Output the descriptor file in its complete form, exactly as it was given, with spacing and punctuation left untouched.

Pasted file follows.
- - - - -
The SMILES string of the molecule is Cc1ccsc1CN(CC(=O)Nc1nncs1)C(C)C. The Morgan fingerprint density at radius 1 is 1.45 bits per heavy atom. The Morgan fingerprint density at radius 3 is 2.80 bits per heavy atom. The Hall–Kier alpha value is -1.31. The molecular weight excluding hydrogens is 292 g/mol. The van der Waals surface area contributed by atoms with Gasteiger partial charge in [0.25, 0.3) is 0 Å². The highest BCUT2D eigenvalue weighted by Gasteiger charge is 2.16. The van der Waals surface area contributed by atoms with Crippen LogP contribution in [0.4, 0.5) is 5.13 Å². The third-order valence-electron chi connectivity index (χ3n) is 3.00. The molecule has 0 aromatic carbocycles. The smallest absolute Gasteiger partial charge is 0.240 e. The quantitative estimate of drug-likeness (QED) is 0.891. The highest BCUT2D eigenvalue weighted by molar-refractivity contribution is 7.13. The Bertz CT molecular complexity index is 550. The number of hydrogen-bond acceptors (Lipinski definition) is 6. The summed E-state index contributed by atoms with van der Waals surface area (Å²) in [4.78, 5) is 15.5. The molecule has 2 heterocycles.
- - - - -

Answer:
The SMILES string of the molecule is Cc1ccsc1CN(CC(=O)Nc1nncs1)C(C)C. The Morgan fingerprint density at radius 1 is 1.45 bits per heavy atom. The Morgan fingerprint density at radius 3 is 2.80 bits per heavy atom. The Hall–Kier alpha value is -1.31. The molecular weight excluding hydrogens is 292 g/mol. The van der Waals surface area contributed by atoms with Gasteiger partial charge in [0.25, 0.3) is 0 Å². The highest BCUT2D eigenvalue weighted by Gasteiger charge is 2.16. The van der Waals surface area contributed by atoms with Crippen LogP contribution in [0.4, 0.5) is 5.13 Å². The third-order valence-electron chi connectivity index (χ3n) is 3.00. The molecule has 0 aromatic carbocycles. The smallest absolute Gasteiger partial charge is 0.240 e. The quantitative estimate of drug-likeness (QED) is 0.891. The highest BCUT2D eigenvalue weighted by molar-refractivity contribution is 7.13. The Bertz CT molecular complexity index is 550. The number of hydrogen-bond acceptors (Lipinski definition) is 6. The summed E-state index contributed by atoms with van der Waals surface area (Å²) in [4.78, 5) is 15.5. The molecule has 2 heterocycles.